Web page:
A UK fertility centre is to offer the controversial US genetic test that promises to eliminate the chances of a couple having a baby with over 100 inherited diseases.
The saliva test, developed by US company Counsyl, will be launched by the Bridge fertility centre in central London over the next few weeks. It is already offered at several fertility clinics in the USA. At £700 per couple, the test screens for common mutations in 109 genes, which cause conditions such as cystic fibrosis, muscular dystrophy and sickle cell anaemia. Altogether these diseases affect one in 208 live births.
The test on its own does not prevent the couple having a child with the disease, as many media reports have implied this week. The test simply detects whether the male and female partner carry 'recessive' mutations: as a single copy in the parent they do not necessary have any effect, but if the couple have children there is a one in four chance that the child will inherit both copies of the mutation and have the given disease. In this instance, options for a positive-testing couple include sperm or egg donation. Many also fear that such testing will increase the demand for embryo screening and abortion and lead to 'back door' eugenics.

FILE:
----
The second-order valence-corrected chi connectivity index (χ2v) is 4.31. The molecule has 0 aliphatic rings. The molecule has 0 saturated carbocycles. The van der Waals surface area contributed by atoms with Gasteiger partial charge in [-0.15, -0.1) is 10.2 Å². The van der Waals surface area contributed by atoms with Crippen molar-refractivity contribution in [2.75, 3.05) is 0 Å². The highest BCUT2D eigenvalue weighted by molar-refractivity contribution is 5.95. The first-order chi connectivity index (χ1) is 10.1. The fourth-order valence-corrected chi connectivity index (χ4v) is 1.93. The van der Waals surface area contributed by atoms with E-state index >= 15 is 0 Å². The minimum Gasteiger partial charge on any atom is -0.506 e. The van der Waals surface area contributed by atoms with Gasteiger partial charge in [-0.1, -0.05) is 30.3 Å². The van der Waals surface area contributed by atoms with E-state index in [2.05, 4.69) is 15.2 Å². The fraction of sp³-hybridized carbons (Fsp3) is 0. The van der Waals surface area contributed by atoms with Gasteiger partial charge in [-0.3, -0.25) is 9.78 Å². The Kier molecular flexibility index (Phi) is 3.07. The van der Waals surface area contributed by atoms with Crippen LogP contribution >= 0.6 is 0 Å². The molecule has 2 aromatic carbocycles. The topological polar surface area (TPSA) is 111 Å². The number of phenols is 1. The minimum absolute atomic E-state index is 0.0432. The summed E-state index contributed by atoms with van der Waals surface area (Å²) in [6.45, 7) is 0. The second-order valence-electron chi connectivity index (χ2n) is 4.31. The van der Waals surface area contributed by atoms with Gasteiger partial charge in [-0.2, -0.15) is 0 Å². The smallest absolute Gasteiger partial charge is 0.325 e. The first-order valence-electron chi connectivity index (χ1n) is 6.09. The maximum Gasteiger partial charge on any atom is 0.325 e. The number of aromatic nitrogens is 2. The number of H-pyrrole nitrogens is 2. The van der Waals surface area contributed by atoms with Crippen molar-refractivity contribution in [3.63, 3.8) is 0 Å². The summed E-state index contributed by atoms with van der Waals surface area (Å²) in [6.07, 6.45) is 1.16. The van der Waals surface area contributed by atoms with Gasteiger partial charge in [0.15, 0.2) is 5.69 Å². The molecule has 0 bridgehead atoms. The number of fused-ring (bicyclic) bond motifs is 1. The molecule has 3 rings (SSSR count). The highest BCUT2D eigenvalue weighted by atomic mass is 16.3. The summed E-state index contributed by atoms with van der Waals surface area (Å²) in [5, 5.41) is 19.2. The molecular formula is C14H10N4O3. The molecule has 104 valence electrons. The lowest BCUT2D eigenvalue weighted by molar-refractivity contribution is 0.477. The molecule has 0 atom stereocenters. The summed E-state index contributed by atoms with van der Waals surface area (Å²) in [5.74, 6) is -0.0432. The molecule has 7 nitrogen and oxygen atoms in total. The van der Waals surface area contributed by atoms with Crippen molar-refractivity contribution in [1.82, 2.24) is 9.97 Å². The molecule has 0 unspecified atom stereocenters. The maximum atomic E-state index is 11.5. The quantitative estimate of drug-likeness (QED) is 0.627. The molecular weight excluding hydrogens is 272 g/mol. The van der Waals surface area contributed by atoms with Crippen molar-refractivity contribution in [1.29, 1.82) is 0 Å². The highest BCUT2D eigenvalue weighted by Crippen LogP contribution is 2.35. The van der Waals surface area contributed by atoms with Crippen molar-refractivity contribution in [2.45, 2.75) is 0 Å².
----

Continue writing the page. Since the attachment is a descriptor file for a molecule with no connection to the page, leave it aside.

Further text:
Although the London Bridge Centre will give genetic counselling as part of its screening service, Counsyl plans to sell the test direct to British customers over the internet.
The NHS already offers targeted screening programs to couples with a family history of some genetic diseases, such as cystic fibrosis, and also to couples with certain ethnic backgrounds, such as African or Caribbean descent who are more prone to carry the sickle cell anaemia mutation. The Counsyl test is novel because it screens for multiple mutations simultaneously and is marketed to the entire population rather than select groups.
Alan Thornhill, scientific director of the Bridge, states: 'These diseases are quite rare, but pretty horrible. This is something that couples can do to reduce their risk at a reasonable cost. We are offering it with counselling, so that couples are properly informed and understand the options if the results are positive'.
Frances Flinter, consultant clinical geneticist at Guy's and St Thomas' Hospital, and a member of the Government's Human Genetics Commission, says the test has an uncomfortable 'eugenic flavour' and that: 'It plays unnecessarily on people's fears'.